I’ve always had a curiosity about this thing called Leeks, which I’ve been told are a member of the onion family, but without the overwhelming scent and a sweeter taste. I see them in the market, but have never been sure how to use them.
Finally one day as I planned to cook a nice fillet of Salmon, I decided to try. I’m not big on salmon, but I keep trying it and I thought what’s the worst that could happen? I’d have to cook something else for dinner.
Depending on size of salmon fillets it serves four to six 2 to 4 pound fillet of salmon
2 medium-sized leeks
2 tablespoons of water
3 dashes of garlic salt
2 teaspoons of finely shredded lemon zest
2 tablespoons of fresh lemon juice
1 tablespoon of olive oil
2 teaspoons of fresh chopped dill (dried also works)
1/2 teaspoon of black ground pepper
Lemon wedges and fresh or dried dill for garnish
Use only the white part of the leeks near the base. They must be thoroughly washed clean of dirt and sand with cold running water. Chop off the upper green portions of the leeks, which can be used for other dishes. Slice the leeks in half down the center, and rinse again to remove more excess dirt and sand, being careful to get in between the leaves. Drain and pat dry on paper towels, and then cut into thin quarter-inch slices. Preheat the oven to 400 degrees.
Cover a large enough oven pan with aluminum foil. This depends on the size of the salmon fillet. In a small bowl combine the water, olive oil, garlic salt, lemon zest, lemon juice, dill and ground pepper. Place the salmon fillet in the oven pan, and top them with the ingredients in the bowl along with the freshly sliced leeks.
Cover the pan with aluminum foil and bake for 20 minutes or longer depending on the thickness of the fillets. Remove the leeks from the top of the salmon. Then put leeks on a plate and place the salmon on top. Pour the juices from the pan over the salmon and serve.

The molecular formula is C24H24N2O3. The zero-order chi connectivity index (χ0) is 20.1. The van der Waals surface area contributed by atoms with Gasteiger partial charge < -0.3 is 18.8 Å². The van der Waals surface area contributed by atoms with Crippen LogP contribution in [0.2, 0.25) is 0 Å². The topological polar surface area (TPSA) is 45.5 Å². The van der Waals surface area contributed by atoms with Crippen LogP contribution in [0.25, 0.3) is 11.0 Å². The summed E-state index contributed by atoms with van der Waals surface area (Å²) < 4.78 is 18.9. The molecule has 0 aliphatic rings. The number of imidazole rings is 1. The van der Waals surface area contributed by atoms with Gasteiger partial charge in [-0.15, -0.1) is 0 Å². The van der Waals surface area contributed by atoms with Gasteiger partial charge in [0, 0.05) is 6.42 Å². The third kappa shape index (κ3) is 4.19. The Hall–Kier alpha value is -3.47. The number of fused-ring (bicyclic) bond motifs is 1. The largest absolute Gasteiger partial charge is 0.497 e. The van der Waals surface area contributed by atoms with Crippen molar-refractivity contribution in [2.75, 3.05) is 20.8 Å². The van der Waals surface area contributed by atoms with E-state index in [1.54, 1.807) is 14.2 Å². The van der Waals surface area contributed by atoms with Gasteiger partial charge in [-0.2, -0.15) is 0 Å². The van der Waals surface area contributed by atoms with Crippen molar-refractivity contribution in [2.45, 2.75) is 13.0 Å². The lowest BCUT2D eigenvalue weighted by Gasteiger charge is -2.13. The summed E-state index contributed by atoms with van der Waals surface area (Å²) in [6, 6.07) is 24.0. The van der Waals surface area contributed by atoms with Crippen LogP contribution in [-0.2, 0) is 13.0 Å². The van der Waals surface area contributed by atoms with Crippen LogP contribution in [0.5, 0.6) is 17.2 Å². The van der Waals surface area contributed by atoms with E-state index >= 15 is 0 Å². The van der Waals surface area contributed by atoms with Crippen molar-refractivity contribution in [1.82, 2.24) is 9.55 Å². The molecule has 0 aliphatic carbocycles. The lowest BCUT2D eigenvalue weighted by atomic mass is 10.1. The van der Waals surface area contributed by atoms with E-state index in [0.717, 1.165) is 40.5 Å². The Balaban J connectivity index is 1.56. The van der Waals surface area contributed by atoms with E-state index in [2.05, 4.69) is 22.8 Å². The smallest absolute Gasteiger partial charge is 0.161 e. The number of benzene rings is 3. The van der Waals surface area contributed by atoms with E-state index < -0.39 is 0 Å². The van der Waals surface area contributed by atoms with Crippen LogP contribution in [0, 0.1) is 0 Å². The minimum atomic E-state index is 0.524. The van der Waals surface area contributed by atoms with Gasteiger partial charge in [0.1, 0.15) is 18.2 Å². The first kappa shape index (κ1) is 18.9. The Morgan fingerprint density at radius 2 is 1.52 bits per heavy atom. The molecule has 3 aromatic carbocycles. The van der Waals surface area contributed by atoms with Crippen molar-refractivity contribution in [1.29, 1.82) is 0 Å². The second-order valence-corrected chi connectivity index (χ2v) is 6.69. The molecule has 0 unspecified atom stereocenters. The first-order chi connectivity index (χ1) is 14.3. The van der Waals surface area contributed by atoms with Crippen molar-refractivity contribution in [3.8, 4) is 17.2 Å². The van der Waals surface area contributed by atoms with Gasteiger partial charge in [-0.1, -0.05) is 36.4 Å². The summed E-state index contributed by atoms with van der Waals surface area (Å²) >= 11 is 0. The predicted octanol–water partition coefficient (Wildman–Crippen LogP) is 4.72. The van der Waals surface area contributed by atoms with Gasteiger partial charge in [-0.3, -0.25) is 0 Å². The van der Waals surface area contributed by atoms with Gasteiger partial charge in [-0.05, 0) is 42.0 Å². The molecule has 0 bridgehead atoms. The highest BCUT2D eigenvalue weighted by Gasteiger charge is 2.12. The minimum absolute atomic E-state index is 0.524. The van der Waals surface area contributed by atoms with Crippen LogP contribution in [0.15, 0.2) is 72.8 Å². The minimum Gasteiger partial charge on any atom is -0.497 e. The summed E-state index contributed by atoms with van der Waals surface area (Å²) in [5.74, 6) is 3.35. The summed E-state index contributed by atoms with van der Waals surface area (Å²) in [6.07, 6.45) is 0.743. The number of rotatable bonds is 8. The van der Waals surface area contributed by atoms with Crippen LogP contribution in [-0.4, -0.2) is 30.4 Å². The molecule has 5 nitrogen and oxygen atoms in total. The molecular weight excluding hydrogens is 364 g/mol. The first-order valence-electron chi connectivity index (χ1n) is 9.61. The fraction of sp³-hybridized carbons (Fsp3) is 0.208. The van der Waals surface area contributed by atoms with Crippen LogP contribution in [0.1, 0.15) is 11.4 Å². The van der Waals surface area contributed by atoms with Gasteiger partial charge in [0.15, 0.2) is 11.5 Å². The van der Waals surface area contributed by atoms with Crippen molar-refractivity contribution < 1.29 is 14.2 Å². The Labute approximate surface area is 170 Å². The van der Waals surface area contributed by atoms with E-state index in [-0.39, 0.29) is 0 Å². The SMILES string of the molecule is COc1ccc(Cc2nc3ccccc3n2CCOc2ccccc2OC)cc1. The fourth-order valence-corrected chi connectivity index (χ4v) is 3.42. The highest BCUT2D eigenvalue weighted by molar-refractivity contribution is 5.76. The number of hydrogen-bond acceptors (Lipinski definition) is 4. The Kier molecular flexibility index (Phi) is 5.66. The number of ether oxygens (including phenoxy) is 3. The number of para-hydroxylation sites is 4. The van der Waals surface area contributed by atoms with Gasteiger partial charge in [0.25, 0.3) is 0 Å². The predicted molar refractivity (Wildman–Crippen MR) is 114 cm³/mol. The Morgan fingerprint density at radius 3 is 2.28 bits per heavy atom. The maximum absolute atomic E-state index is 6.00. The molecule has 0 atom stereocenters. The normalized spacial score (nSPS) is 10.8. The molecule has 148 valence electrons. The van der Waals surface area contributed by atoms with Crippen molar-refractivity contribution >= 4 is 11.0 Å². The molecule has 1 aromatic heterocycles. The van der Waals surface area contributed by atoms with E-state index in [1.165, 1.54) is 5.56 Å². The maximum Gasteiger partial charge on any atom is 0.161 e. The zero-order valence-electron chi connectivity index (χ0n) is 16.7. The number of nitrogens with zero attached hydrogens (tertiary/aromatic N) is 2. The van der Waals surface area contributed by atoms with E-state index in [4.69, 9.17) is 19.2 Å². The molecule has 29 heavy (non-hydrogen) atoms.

People often say they are afraid of cooking blackened fish, especially because of the smoke factor. Blackened fish is easy and if you’re afraid of the smoke and smoke alarm cook it outside on the grille. You are going to get some smoke but it’s so worth it.
There are plenty of great Blackened Seasonings and I have tried lots of them, but I get some satisfaction in making my own blend. Old Bay seasonings are a great starter seasoning for veggies, potatoes, fish, shellfish, and poultry and I like it mixed in mine. If you have not tried it or your grocery does not carry it you can order it on.
You can use fillets of redfish, pompano, red snapper, grouper or salmon steaks.
1 tablespoons smoked ground paprika
1 tablespoon Old Bay Seasoning
1 tablespoon ground cayenne pepper
1 tablespoon onion powder
¾ teaspoon oregano
1 teaspoon garlic powder
½ teaspoon ground white pepper
½ teaspoon ground black pepper
¼ teaspoon light salt
¼ teaspoon dried thyme
1 teaspoon Italian Seasoning
Give your fish a heavy coating and place in a very “HOT” pan with a little olive oil. Do not use your best cookware when blackening food. I use an old cast iron skillet that works great.
When it really starts smoking and you see the color of the fish cooked about half way through; it’s time to flip it over. Serve it with a little lemon and some Zatarain’s Dirty Rice.
Tasty Crab & Parmesan Cheese Stuffed Mushrooms make a great appetizer or side dish for a seafood entree.
1 pound large mushrooms
6 tbsp. butter
3 green onions, minced
3 to 4 tbsp. minced red bell pepper
4 ounces crab meat
1 cup fresh fine bread crumbs
1/4 tsp. salt
1/4 tsp. Cajun or Creole seasoning blend
1/8 tsp. pepper
4 tbsp. Parmesan cheese
Wash and trim the end of stems from mushrooms. Pop remaining stem out. Chop stems and set aside. Melt 2 tablespoons butter; brush over mushrooms. Get an 8 inch baking dish or one that will hold all the mushrooms in one layer and spray it with butter-flavored spray or grease with.